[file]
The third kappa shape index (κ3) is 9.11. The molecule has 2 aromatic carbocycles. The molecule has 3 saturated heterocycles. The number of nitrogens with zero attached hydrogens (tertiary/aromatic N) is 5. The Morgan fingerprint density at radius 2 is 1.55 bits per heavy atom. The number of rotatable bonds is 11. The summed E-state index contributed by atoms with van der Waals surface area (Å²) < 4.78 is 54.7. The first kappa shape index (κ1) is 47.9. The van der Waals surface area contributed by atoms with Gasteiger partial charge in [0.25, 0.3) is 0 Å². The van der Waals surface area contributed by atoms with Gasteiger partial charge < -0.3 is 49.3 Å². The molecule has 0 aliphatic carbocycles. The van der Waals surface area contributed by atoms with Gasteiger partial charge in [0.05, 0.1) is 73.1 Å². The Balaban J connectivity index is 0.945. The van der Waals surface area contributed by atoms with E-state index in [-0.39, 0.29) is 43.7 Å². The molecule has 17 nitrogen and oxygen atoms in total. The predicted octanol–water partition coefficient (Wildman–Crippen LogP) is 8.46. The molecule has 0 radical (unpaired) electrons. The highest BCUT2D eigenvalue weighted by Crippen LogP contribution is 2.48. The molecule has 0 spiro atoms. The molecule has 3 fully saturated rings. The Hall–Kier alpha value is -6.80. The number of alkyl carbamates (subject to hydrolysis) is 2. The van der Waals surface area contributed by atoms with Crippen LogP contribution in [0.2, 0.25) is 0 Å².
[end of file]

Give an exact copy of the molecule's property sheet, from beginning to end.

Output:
The third kappa shape index (κ3) is 9.11. The molecule has 2 aromatic carbocycles. The molecule has 3 saturated heterocycles. The number of nitrogens with zero attached hydrogens (tertiary/aromatic N) is 5. The Morgan fingerprint density at radius 2 is 1.55 bits per heavy atom. The number of rotatable bonds is 11. The summed E-state index contributed by atoms with van der Waals surface area (Å²) < 4.78 is 54.7. The first kappa shape index (κ1) is 47.9. The van der Waals surface area contributed by atoms with Gasteiger partial charge in [0.25, 0.3) is 0 Å². The van der Waals surface area contributed by atoms with Gasteiger partial charge < -0.3 is 49.3 Å². The molecule has 0 aliphatic carbocycles. The van der Waals surface area contributed by atoms with Gasteiger partial charge in [0.05, 0.1) is 73.1 Å². The Balaban J connectivity index is 0.945. The van der Waals surface area contributed by atoms with E-state index in [-0.39, 0.29) is 43.7 Å². The molecule has 17 nitrogen and oxygen atoms in total. The predicted octanol–water partition coefficient (Wildman–Crippen LogP) is 8.46. The molecule has 0 radical (unpaired) electrons. The highest BCUT2D eigenvalue weighted by Crippen LogP contribution is 2.48. The molecule has 0 spiro atoms. The molecule has 3 fully saturated rings. The Hall–Kier alpha value is -6.80. The number of alkyl carbamates (subject to hydrolysis) is 2. The van der Waals surface area contributed by atoms with Crippen LogP contribution in [0.2, 0.25) is 0 Å².